Topic of the month – August 2012

Birthmarks – harmless beauty spots or precursors of skin cancer?


In recent years, awareness for the danger of skin cancer has been continuously on the rise – meanwhile even the biggest sun worshipper is aware that the skin can be permanently damaged. In Germany, for example, every year about 24,000 people contract skin cancer, a so-called malignant melanoma. The risk of developing skin cancer over a lifetime is about 1:200 in Germany and 1:50 in Australia.

Melanomas frequently develop from already existing birthmarks. Therefore, the risk of contracting skin cancer rises in relation to the number of birthmarks or pigment spots which a person has.

How can one recognise a dangerous birthmark?

Whether a birthmark is potentially dangerous is difficult for a layman to recognise. For this reason, you should consult a doctor not only in suspicious cases, but also have a so-called screening, a preventive examination, carried out regularly by a dermatologist. There is the “ABCDE rule” as a starting point for potentially dangerous birthmarks.

Evaluation using the ABCDE rule

A – Asymmetry
B – Border irregular or not sharply defined
C – Colour, different pigmentation strength, multi-coloured
D – Diameter is greater than 5 mm
E – Elevation and evolution

On the basis of this rule, the dermatologist carries out his initial examination. If he finds a suspicious birthmark, he will perform a more exact examination using a dermatoscope, an optical microscope which presents the affected area of skin with up to 200x magnification.

What happens if a suspicious pigment spot is discovered?

If there is the suspicion that a birthmark has degenerated, it must always be removed by making a cut-out. Only in this way is it finally possible to carry out a histological examination and to confirm or rule out the suspicion of skin cancer.

To make a cut-out, the complete area of skin is removed, in fact down into the healthy tissue. Thus, relatively deep wounds are caused even with small pigment spots, which have to be stitched.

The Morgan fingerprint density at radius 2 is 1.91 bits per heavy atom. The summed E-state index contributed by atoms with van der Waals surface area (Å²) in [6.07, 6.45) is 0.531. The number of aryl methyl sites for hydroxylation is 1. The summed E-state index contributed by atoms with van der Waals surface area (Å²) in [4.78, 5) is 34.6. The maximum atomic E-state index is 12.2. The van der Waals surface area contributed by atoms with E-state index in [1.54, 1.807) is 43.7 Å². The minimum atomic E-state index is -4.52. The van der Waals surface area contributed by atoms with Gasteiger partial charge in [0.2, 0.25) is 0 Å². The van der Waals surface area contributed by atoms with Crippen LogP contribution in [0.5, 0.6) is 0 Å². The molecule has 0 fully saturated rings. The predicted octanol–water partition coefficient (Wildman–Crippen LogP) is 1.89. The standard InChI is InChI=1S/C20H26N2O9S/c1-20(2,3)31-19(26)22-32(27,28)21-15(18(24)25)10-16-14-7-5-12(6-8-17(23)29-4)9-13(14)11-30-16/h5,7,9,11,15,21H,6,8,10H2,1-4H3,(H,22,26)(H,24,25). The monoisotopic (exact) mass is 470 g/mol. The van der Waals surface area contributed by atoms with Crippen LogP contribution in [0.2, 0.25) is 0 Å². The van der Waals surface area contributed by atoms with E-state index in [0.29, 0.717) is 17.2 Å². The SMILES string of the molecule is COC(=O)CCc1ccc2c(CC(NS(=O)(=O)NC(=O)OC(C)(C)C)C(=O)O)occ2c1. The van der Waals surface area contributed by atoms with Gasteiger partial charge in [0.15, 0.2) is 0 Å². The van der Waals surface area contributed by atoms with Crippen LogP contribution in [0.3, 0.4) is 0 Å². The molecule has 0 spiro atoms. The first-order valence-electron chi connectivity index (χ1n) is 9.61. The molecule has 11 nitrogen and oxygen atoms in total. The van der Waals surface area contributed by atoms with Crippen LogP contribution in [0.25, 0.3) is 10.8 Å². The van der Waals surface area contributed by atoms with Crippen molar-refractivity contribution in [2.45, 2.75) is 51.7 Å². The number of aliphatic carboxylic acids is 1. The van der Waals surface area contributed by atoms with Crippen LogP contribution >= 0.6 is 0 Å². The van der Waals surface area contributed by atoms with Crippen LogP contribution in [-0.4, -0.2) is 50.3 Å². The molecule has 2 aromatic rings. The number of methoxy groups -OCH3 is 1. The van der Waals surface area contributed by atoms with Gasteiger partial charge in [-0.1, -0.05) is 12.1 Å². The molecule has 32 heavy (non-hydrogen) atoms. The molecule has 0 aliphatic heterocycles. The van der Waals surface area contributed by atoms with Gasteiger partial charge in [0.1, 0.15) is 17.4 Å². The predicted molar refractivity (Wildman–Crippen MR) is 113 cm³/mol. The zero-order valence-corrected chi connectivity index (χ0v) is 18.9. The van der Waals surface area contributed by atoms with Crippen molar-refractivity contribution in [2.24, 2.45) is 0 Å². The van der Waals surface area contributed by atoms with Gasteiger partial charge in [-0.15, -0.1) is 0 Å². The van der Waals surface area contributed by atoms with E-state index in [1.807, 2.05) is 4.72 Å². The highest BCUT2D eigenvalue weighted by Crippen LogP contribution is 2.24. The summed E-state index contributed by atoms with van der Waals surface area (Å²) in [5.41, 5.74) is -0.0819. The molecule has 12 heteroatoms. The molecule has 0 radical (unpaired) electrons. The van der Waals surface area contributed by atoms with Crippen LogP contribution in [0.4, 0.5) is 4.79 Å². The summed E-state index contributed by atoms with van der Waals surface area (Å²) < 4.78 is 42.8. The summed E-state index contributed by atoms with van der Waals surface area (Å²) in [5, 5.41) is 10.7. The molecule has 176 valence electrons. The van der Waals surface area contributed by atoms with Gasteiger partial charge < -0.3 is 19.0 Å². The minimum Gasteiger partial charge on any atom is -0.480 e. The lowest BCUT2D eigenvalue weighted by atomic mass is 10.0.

The birthmark is removed – and now a scar must be prevented

The removal of a birthmark always leaves a wound behind, which can lead to the occurrence of an unsightly scar. That doesn’t have to be!

As soon as the wound is closed or the stitches are removed, you should start scar treatment with Contractubex®. The active ingredients support the skin’s healing process and thereby ensure that the least obvious scar possible is formed. Massage Contractubex® 2 to 3 times daily for at least 3 months into the affected place. You’ll thereby ensure that the removal of a “beauty spot” does not leave any “beauty flaw” behind on your skin.


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Contractubex® Composition: 100 g gel contains: 10.0 g Extr. cepae, 5000 IU heparin sodium, 1.0 g allantoin. Indications: Hypertrophic and keloidal scars, movement-restricting and cosmetically disfiguring scars after operations, amputations, burns, and accidents; contractures such as Dupuytren’s contracture and traumatic tendon contractures; cicatricial strictures. Contraindications: Hypersensitivity to parabens. Side effects: Very rare skin reactions. Mode of action: Contractubex® exerts an antiproliferative, antiinflammatory, softening, and smoothing action on proliferating scar tissue. Dosage: Unless otherwise prescribed, Contractubex® should be gently massaged into the skin several times a day until all the gel has been absorbed. In the case of hardened older scars, it may be necessary to cover the treated area with a dressing overnight. Interactions: None known. Package sizes: 20 g, 50 g. Merz Pharmaceuticals GmbH, Eckenheimer Landstraße 100, D-60318 Frankfurt/Main, Germany



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